Doyle: Hedgehogs and Foxes
One of my favorite books is very short, but it’s about another book that is quite long. Isaiah Berlin’s The Hedgehog and the Fox is a brief study of Leo Tolstoy’s epic novel War and Peace, which ostensibly depicts Napoleon’s invasion of Russia. What it’s really about, of course, is the relationship between individual human agency and the inexorable, ultimately unknowable forces that determine the course of history.
Berlin takes his title from the Greek poet Archilochus who writes: “The fox knows many things, but the hedgehog knows one big thing.” And he applies this epigram to a deconstruction of Tolstoy’s unique philosophy and a classification of thinkers in general. Writers like Dante or Plato are hedgehogs: viewing the world as a unified system in which everything we see or do makes sense in relation to a central coherent vision. In a sense, this kind of person encounters knowledge and confirms what they already know. Foxes however, writers like Shakespeare or Virginia Woolf, see the world as centrifugal rather than centripetal; they embrace contradictions and examine situations from a multiplicity of levels - rejecting the notion that everything can be explained by some grand theory.
As Berlin himself notes, this kind of classification can be reductive and even a bit ridiculous. But it’s also fun and can be transferred to all kinds of situations, including politics. Take our recent presidents. Carter, Reagan, and George W. Bush? Hedgehogs. Nixon, Clinton, and the first George Bush? Foxes. I’ll let you decide which camp our current president falls into.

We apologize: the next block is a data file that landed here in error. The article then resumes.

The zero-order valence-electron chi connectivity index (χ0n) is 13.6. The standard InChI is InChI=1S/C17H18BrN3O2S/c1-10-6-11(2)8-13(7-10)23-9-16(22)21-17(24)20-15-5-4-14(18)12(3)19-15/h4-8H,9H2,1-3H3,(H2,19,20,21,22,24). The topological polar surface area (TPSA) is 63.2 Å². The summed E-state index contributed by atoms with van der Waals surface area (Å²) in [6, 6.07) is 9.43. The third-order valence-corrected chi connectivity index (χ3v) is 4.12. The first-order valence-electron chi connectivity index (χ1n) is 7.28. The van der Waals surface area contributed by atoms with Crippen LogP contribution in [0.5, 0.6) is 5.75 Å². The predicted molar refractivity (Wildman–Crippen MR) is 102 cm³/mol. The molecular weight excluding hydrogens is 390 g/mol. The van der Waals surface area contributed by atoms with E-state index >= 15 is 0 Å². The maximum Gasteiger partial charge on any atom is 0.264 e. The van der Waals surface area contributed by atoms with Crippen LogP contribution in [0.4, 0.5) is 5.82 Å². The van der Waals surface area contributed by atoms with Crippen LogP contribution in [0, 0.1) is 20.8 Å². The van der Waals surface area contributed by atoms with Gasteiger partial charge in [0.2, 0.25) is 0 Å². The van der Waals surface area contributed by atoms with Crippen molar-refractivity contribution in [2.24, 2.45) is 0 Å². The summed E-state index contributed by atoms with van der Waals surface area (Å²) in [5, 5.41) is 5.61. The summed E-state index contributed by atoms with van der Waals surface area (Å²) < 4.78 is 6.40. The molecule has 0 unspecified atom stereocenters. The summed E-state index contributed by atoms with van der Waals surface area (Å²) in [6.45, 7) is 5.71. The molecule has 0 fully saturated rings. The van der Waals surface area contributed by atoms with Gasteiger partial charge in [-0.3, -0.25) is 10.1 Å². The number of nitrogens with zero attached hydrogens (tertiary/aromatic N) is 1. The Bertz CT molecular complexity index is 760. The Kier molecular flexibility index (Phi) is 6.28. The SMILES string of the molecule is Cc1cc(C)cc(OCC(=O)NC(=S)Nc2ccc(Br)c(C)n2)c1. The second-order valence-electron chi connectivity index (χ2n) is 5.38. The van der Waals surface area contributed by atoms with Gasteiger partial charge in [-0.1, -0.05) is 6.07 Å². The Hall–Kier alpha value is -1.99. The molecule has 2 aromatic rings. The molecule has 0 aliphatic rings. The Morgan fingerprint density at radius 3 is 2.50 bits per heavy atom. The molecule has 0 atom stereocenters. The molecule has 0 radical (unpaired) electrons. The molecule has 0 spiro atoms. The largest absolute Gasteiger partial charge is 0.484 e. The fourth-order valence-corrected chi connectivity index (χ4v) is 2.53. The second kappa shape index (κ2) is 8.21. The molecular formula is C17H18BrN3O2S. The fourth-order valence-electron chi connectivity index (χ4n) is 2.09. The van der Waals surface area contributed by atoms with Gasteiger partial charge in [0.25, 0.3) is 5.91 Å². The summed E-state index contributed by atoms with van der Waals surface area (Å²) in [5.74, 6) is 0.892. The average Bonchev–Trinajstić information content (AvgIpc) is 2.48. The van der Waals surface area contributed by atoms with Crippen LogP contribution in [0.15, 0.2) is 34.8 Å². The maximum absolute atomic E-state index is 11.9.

Our state legislature really gets down to work around Groundhog Day. But while Vermonters have a great affinity with woodchucks, I think our legislators might do better than to emulate a creature that scurries out of a hole, gets scared by its own shadow, and applies the experience to the dubious business of predicting the future. Rather, I think the challenges we face today require the skepticism, complexity, and comfort with contradiction that belongs to foxes - coupled with the faith and commitment of hedgehogs.
As to whether Tolstoy was a fox or a hedgehog: Berlin says he was clearly a fox, but desperately wanted to be thought of as a hedgehog. He believed in his own self-determination and constantly, exhaustively, considered how he should live his life, but he also wanted to believe that the course of human affairs was controlled by forces beyond human understanding. He longed for a unifying system in which everything made sense, but couldn’t bring himself to actually believe in one.